The use of solvents for cleaning various parts and equipment is widespread. Historically, Department of Defense (DoD) vehicle, equipment, aircraft, and ship maintenance activities have used petroleum-based solvents to remove dirt, grease, soot, and burned-on carbon. Most of these solvents contain photoreactive volatile organic compounds (VOC), which react with oxides of nitrogen to form ground-level ozone, the primary component of smog. Some solvents have been identified in the Clean Air Act (CAA) as potentially toxic compounds and are listed as hazardous air pollutants (HAPs).
In recent years, DoD has increasingly relied on aqueous-alkaline cleaners to comply with emerging environmental regulations. However, these cleaners are not adequate for some applications, as they have been found to have material compatibility issues such as corrosion of metal surfaces and hydrogen embrittlement. Because of these limitations, DoD continues to use large quantities of petroleum-based solvent cleaners.
With the environmental concerns related to petroleum-based solvent cleaners and performance issues of aqueous-alkaline cleaners, it is desirable to validate a new class of organic solvents. These environmentally friendly alternative solvents must be HAP-free, not contribute to VOC emissions, and meet DoD material compatibility and performance criteria.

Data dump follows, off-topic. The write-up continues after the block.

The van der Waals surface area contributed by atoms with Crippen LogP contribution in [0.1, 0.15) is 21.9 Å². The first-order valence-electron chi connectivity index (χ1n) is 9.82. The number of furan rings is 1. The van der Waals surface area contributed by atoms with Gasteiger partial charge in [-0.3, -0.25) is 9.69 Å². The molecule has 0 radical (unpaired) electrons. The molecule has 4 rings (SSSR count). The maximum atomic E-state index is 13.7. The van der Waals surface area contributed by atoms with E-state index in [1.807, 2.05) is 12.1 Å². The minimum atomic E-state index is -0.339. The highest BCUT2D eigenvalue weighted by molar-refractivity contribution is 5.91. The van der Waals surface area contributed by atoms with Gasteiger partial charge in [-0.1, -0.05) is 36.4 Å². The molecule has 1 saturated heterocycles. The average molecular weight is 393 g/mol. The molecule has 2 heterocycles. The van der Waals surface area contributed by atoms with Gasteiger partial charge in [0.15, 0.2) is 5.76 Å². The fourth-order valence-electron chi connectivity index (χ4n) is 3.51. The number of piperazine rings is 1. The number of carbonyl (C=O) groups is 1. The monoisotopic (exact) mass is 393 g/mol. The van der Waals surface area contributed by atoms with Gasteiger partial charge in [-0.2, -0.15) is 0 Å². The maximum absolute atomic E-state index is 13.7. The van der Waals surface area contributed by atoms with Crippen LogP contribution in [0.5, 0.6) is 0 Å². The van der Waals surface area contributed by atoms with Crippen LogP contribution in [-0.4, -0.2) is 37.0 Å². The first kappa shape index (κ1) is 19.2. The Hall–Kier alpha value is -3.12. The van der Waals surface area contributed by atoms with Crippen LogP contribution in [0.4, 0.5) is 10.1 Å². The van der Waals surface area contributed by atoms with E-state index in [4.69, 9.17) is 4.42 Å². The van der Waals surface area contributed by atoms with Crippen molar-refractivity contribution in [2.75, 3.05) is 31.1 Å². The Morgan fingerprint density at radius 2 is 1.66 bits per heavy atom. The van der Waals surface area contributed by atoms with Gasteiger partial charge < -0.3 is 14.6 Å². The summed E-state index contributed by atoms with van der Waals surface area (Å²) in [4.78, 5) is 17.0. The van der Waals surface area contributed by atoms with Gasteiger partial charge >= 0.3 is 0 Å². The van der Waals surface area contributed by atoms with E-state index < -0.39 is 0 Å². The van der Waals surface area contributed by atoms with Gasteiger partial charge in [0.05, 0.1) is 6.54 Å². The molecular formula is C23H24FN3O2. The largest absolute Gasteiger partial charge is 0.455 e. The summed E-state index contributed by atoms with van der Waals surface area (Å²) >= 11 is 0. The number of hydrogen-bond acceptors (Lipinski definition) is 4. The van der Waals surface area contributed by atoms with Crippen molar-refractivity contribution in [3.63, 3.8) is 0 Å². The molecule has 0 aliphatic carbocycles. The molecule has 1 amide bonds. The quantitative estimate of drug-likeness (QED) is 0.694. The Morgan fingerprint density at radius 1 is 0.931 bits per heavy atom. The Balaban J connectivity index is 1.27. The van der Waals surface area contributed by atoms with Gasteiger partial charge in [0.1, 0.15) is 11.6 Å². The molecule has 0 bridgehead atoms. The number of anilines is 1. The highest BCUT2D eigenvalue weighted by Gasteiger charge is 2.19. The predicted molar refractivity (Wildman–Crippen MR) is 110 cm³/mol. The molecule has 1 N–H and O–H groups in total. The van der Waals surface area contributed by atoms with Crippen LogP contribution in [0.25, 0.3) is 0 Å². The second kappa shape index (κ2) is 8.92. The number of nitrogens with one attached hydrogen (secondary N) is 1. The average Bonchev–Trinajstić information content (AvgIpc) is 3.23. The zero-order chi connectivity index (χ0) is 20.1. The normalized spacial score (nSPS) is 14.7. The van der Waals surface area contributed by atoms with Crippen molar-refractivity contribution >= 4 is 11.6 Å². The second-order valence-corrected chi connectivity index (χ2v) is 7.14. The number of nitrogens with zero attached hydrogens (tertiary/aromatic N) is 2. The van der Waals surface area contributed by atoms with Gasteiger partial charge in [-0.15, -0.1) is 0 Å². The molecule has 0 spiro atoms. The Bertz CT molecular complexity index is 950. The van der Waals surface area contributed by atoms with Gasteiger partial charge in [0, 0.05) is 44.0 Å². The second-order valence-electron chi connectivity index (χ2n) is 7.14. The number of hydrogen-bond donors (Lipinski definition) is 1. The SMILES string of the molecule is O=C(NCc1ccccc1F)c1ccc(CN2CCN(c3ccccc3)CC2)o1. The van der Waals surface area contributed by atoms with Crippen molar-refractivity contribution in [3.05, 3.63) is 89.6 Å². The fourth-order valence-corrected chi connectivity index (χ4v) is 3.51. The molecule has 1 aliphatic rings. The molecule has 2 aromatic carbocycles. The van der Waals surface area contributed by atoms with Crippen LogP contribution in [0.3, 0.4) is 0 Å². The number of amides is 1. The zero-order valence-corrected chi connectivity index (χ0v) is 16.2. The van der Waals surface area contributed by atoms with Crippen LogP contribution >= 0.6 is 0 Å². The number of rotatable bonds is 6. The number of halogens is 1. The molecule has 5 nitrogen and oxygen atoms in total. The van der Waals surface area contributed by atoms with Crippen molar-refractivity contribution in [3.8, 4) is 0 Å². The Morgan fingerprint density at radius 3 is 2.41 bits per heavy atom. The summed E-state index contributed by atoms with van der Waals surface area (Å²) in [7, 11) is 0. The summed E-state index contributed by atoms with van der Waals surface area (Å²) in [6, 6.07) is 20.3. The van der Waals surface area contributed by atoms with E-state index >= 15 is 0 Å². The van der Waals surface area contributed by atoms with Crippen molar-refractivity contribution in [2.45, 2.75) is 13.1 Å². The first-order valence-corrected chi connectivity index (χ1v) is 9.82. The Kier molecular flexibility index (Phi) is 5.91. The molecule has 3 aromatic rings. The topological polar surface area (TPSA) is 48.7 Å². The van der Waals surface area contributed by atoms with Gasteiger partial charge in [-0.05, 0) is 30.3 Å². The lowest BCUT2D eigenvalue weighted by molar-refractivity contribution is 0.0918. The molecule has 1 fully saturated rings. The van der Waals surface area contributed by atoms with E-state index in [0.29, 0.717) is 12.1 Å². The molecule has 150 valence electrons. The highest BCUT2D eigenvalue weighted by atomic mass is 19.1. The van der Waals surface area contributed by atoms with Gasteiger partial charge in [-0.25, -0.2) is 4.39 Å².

The objective of this demonstration was to evaluate a low VOC, HAP-free, bio-based solvent for the rinse step of the aeronautical antifriction bearing cleaning process. SoyGold 1000 (SG1000) was selected. This solvent, produced by AG Environmental Products, LLC, is a derivative of soybean oil.
Data analysis and interpretation were based on analytical test results as well as visual inspections performed on test bearings that were processed through the bearing cleaning process. The analytical test results were mixed. SG1000 passed all environmental, occupational, safety and health related tests, but failed a number of the materials compatibility tests including total immersion corrosion for a number of substrate materials, hydrogen embrittlement, nonvolatile residue, and nonvolatile residue with isopropyl alcohol rinse. SG1000 also failed the rinse efficiency test under performance-related tests as well as the acidity test under chemical properties. Analytical test results did not meet the acceptance criteria to be qualified as an alternative to MIL-PRF-680 in the rinse step of the bearing cleaning process. During the demonstration, a nonvolatile residue resulted in a film that remained on the bearing surfaces.
For any solvent to be qualified as an alternative to MIL-PRF-680 in the bearing cleaning process, it must meet the rinsing requirements of the process and meet all environmental, occupational safety, health, chemical properties, materials compatibility, and performance requirements. SG1000 does not qualify as an alternative to MIL-PRF-680 in the bearing cleaning process.